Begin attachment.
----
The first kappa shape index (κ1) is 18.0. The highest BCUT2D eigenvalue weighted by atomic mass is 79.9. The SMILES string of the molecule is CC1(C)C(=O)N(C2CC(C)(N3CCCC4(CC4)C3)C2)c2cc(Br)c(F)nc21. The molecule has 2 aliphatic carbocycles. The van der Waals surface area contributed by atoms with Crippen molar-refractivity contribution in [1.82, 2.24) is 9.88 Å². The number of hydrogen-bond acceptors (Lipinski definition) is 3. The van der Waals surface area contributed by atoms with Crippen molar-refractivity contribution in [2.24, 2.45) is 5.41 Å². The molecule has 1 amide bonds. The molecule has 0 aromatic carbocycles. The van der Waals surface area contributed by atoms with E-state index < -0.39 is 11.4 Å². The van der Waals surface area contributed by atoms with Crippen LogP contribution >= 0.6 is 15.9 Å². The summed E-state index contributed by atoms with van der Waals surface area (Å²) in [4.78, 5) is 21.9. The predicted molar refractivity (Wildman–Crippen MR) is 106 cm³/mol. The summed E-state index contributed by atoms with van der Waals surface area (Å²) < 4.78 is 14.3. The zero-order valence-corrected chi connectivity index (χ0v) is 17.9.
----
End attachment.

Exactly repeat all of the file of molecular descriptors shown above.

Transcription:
The first kappa shape index (κ1) is 18.0. The highest BCUT2D eigenvalue weighted by atomic mass is 79.9. The SMILES string of the molecule is CC1(C)C(=O)N(C2CC(C)(N3CCCC4(CC4)C3)C2)c2cc(Br)c(F)nc21. The molecule has 2 aliphatic carbocycles. The van der Waals surface area contributed by atoms with Crippen molar-refractivity contribution in [1.82, 2.24) is 9.88 Å². The number of hydrogen-bond acceptors (Lipinski definition) is 3. The van der Waals surface area contributed by atoms with Crippen molar-refractivity contribution in [2.24, 2.45) is 5.41 Å². The molecule has 1 amide bonds. The molecule has 0 aromatic carbocycles. The van der Waals surface area contributed by atoms with E-state index < -0.39 is 11.4 Å². The van der Waals surface area contributed by atoms with Crippen LogP contribution >= 0.6 is 15.9 Å². The summed E-state index contributed by atoms with van der Waals surface area (Å²) in [4.78, 5) is 21.9. The predicted molar refractivity (Wildman–Crippen MR) is 106 cm³/mol. The summed E-state index contributed by atoms with van der Waals surface area (Å²) < 4.78 is 14.3. The zero-order valence-corrected chi connectivity index (χ0v) is 17.9.